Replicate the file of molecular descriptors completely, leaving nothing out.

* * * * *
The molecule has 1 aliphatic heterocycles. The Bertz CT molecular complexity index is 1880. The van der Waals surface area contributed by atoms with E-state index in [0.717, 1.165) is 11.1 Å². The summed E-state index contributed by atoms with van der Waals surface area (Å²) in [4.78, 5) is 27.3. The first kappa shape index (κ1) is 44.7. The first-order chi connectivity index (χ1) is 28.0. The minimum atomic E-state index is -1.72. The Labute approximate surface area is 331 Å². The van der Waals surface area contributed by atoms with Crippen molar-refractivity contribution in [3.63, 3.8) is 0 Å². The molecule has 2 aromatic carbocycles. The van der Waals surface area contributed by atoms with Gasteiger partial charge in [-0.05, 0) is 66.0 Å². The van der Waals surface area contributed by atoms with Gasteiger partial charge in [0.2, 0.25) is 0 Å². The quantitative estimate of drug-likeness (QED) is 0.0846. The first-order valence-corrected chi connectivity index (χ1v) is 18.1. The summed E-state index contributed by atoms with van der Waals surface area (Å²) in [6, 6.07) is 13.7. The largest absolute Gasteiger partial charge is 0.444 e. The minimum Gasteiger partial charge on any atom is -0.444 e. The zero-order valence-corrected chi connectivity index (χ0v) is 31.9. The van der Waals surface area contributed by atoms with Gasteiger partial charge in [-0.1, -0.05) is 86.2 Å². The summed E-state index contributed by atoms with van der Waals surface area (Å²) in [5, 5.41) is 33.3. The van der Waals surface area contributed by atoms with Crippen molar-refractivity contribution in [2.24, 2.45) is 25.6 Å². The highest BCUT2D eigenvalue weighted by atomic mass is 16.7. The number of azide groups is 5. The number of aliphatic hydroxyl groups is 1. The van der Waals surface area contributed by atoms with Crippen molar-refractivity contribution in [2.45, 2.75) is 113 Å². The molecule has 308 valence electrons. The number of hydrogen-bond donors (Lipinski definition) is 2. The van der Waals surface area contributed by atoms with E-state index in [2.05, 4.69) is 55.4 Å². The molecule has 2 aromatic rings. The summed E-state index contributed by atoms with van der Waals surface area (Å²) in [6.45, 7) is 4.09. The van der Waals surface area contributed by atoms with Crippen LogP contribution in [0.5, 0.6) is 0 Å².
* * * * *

The molecule has 1 aliphatic heterocycles. The Bertz CT molecular complexity index is 1880. The van der Waals surface area contributed by atoms with E-state index in [0.717, 1.165) is 11.1 Å². The summed E-state index contributed by atoms with van der Waals surface area (Å²) in [4.78, 5) is 27.3. The first kappa shape index (κ1) is 44.7. The first-order chi connectivity index (χ1) is 28.0. The minimum atomic E-state index is -1.72. The Labute approximate surface area is 331 Å². The van der Waals surface area contributed by atoms with Crippen molar-refractivity contribution in [3.63, 3.8) is 0 Å². The molecule has 2 aromatic carbocycles. The van der Waals surface area contributed by atoms with Gasteiger partial charge in [-0.05, 0) is 66.0 Å². The van der Waals surface area contributed by atoms with Gasteiger partial charge in [0.2, 0.25) is 0 Å². The quantitative estimate of drug-likeness (QED) is 0.0846. The first-order valence-corrected chi connectivity index (χ1v) is 18.1. The summed E-state index contributed by atoms with van der Waals surface area (Å²) in [6, 6.07) is 13.7. The largest absolute Gasteiger partial charge is 0.444 e. The minimum Gasteiger partial charge on any atom is -0.444 e. The zero-order valence-corrected chi connectivity index (χ0v) is 31.9. The van der Waals surface area contributed by atoms with Gasteiger partial charge in [-0.1, -0.05) is 86.2 Å². The summed E-state index contributed by atoms with van der Waals surface area (Å²) in [5, 5.41) is 33.3. The van der Waals surface area contributed by atoms with Crippen molar-refractivity contribution in [2.24, 2.45) is 25.6 Å². The highest BCUT2D eigenvalue weighted by atomic mass is 16.7. The number of azide groups is 5. The number of aliphatic hydroxyl groups is 1. The van der Waals surface area contributed by atoms with Crippen molar-refractivity contribution in [2.45, 2.75) is 113 Å². The molecule has 308 valence electrons. The number of hydrogen-bond donors (Lipinski definition) is 2. The van der Waals surface area contributed by atoms with E-state index in [2.05, 4.69) is 55.4 Å². The molecule has 2 aromatic rings. The summed E-state index contributed by atoms with van der Waals surface area (Å²) in [6.45, 7) is 4.09. The van der Waals surface area contributed by atoms with Crippen LogP contribution in [0.5, 0.6) is 0 Å².